Tax Preparation Specialist Issues Guidance to Help Taxpayers Struggling with Self Assessment

With just over two weeks until the Self Assessment deadline, taxpayers who have yet to submit their tax return have been thrown a lifeline in the form of expert guidance to assist them in fully utilising their business expenses within HMRC’s regulations on allowable expenses. David Redfern, managing director of DSR Tax Claims Ltd has issued his well-timed advice in order to assist the millions of taxpayers who have yet to file and submit their online Self Assessment tax return.

Taxpayers who are required to submit a Self Assessment tax return can do so as soon as the tax year has ended on 5th April. However, HMRC figures have shown that of the more than 11 million taxpayers who are expected to submit a tax return, nearly 4.8 million of those taxpayers left it until January last year to submit their Self Assessment, with 758,707 leaving it until the last day to submit. Redfern issued his guidance to help soothe last-minute panic regarding expense claims. He commented “In challenging financial environments, it is vitally important to claim tax relief on all your allowable expenses – but allowable is the key word. Not all expenses are allowable and those that are must meet HMRC’s “wholly and exclusively” benchmark, in that they must be solely for business purposes as well as applicable to the running of your business”.

Business owners can claim for a wide-range of allowable expenses providing they have evidence that the expense has been incurred for business purposes. These expenses can include not only physical items such as tools, equipment, premises and stock, but also expenses such as professional fees like legal or accountancy costs, advertising costs as well as bank charges and other financial expenses such as interest fees or insurance costs. However, Redfern warned that not all these expenses are allowable, commenting that “Such non-tangible expenses can easily mount up but not all of these are allowable – for example, while the interest on loans or finance agreements are allowable, any actual repayment wouldn’t be an allowable expense. Similarly, while certain legal fees are accepted by HMRC, if the legal advice pertains to any criminal act on your part, it is not considered an allowable expense. If you are in any doubt as to whether the expense will be considered by HMRC, expert advice should be sought”. In addition, easily forgotten costs such as professional fees and subscriptions, as well as subscriptions to trade journals, can be included in your tax return as an expense.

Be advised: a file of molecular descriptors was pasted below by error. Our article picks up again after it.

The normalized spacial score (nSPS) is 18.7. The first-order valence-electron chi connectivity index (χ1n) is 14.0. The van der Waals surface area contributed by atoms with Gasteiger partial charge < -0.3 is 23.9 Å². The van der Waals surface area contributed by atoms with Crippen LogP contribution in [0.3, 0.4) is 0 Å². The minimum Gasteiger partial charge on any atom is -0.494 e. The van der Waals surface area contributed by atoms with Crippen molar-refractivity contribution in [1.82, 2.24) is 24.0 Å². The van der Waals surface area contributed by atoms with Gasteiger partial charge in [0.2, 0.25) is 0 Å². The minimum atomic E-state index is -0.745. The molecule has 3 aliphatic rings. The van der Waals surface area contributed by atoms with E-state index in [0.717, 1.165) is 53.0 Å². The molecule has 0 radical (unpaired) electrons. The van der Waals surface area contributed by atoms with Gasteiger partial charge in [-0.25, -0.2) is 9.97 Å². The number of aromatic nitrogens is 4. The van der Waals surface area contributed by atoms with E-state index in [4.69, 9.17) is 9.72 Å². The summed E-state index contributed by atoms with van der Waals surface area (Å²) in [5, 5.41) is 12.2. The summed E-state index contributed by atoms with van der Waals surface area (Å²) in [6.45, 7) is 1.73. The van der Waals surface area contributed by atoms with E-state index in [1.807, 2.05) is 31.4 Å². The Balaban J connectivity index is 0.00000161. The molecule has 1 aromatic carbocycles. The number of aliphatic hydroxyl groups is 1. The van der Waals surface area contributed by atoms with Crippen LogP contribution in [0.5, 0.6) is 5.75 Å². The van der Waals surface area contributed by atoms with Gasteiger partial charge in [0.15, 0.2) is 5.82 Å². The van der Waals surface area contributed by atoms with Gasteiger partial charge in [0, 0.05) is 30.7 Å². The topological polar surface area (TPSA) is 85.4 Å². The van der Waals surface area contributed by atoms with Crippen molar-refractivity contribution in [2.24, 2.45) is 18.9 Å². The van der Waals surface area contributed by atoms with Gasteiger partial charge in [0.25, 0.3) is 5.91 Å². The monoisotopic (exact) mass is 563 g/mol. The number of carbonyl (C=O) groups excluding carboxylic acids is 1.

Employees who are subject to Self Assessment are not able to claim such a wide range of allowable expenses, because HMRC considers some of these expenses to be the responsibility of an employer. Some areas of expense are still accepted. Redfern advised taxpayers to ensure that they are keeping records of any mileage they make to temporary workplaces, stating that “If you are required to travel to a temporary workplace, you can claim a mileage allowance payment of up to 45p per mile and if your employer only reimburses you for a part of these costs, you can claim the difference up to the approved MAP threshold. However, mileage costs do not apply to your normal place of work, no matter how long your daily commute may be”. Professional subscriptions and the cost of laundering and maintaining any work uniform are also allowable under HMRC regulations.

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Redfern cautioned, however, that there are some daily expenses that are not allowable on a tax return, such as everyday civilian clothing, daily food and accommodation expenses. He stated, “We all need clothing, food and a roof over our head as a matter of course so HMRC do not consider general expenses of this nature because they argue that a taxpayer would always have these expenses whatever the nature of their job or business”. He warned taxpayers that HMRC would require evidence that any expenses had actually been incurred, instructing that mileage records, receipts or invoices are essential to provide evidence of the claim.